The Southampton Town Board held a work session on Friday to talk about changes to the Poxabogue Golf Course, but the conversation spiraled into some missing funds from the capital budget — and how the town’s checkbooks aren’t adding up.
In what began as a conversation concerning $1.1 million worth of improvements to the golf course, town councilmember’s began requesting “real numbers” for capital projects for this year, before agreeing to spend more money on new projects. In return, board members learned that $19 million has gone unaccounted for in their accounts.
But supervisor Linda Kabot said on Tuesday that there are no “missing funds.” Instead she said, “The computerized records do not match the bank statements from the prior six years.”
Richard Blowes, Town Management Services Administrator, and his assistant Sandra Cirincione, met with town board members on Friday to talk about improvements to the golf course, but as Blowes was questioned by board member Anna Throne-Holst about the realistic situation of the capital projects for this year, Blowes informed the room that the accounts are “a mess.”
Throne-Holst added that she has been asking for the books on the capital budget for some time.
“The capital budget is saying that the department heads had $35 million, which is not there,” Blowes then informed the room. He added that there is only $16 million on hand.
“That’s news to me,” said Throne-Holst who along with Chris Nuzzi said this was the first time they had heard about this confusion with the accounts.
“We began looking at the bond issues in March ,” Blowes said. He added that the reason could be due to a bond that was authorized, butÂ never issued.
“I want that information now,” Nuzzi said in an interview on Monday. “It’s not acceptable to wait until April.”
“There is no indication of misappropriation or criminal activity,” noted Kabot in an interview on Tuesday. “It was less than stellar bookkeeping. It would have been nicer if it was nice and tidy.”
She added it was like “opening Pandora’s box” when looking at the accounts.
“I knew this was going on and I shouted in footnotes and memos, just not to media,” said Kabot who added that she has submitted 18 page-long memos in the past to try and address this issue.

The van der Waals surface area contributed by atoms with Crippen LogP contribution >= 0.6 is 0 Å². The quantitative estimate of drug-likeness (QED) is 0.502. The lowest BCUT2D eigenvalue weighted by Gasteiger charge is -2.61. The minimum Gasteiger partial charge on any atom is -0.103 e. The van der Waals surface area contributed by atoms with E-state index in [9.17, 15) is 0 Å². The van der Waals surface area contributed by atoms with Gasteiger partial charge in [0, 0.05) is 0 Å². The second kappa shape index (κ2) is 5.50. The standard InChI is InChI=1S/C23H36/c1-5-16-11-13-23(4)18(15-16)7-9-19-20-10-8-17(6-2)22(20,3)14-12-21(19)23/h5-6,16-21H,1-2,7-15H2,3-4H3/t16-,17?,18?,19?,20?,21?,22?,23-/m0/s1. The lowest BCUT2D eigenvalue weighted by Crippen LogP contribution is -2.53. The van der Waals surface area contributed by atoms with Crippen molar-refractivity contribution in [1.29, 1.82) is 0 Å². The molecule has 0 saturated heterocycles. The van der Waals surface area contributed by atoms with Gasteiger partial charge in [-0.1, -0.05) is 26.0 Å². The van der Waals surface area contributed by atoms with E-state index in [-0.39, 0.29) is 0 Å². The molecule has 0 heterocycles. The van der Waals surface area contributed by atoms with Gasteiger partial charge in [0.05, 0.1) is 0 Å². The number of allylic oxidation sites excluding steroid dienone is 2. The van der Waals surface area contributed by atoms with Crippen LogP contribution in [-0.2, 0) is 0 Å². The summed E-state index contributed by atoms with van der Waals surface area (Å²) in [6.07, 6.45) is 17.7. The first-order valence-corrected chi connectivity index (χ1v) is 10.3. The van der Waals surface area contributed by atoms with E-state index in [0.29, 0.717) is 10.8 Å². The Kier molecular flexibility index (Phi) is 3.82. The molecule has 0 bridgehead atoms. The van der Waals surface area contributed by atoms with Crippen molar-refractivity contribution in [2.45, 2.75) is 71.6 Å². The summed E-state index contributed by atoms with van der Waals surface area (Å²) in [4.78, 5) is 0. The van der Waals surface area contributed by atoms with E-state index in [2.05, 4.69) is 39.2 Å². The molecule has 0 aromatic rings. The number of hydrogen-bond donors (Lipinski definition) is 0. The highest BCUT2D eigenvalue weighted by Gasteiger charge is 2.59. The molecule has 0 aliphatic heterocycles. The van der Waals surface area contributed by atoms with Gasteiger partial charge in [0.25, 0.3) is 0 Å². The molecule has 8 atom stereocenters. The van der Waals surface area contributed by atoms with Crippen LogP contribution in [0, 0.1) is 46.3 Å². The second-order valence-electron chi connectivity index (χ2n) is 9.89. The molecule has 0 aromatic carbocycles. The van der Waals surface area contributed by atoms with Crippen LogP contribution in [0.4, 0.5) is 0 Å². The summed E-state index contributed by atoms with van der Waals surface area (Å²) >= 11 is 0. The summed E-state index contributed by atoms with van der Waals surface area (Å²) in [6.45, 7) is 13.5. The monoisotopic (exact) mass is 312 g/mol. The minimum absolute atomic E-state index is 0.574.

The supervisor said capital projects for 2008-2009 would not be affected by the current discrepancies with the funds for the capital projects. Further, in a release sent out by her office on Monday, it stated, “old capital project account numbers have been frozen until a case-by-case analysis can be completed by the Town Comptroller and Town Management Services Administrator to assess the true fund balance for each project, and whether certain authorized bonds have yet to be issued.”
The release also stated that new accounts will be, or have been, established based upon 2008-2009 bond authorizations.
Kabot said that her priority were the operating budget deficits — including $4.5 in the police department and another $2 million in waste management — now she said it is her intention to sort out the capital budget.
“I have every confidence in Richard Blowes and his department,” Kabot said. “They will get to the bottom of this.”
“We need the bigger picture cleared up then we can begin talking about a priority list,” Throne-Holst said at the meeting. “I want to make sure we are not approving now — what should wait.”
The town board is expected to present a final, detailed report within the next few weeks and a discussion will take place on Friday among members of the town board.
On Tuesday, at a regular town board meeting, the town voted unanimously to go into a joint bond agreement with the Town of East Hampton for improvements to the Poxabogue Golf Course.
The publicly owned golf course, which nearly straddles Southampton and East Hampton towns, has requested improvements to the irrigation and driving range, to move the tee-line at the driving range and add safety fencing around the course.
East Hampton Town has agreed to the improvements and will sign an inter-municipality agreement, letting Southampton Town apply for the $1.1 million bond, which both towns will jointly repay. The revenue from the golf course is expected to cover the cost of the bond, according to Blowes.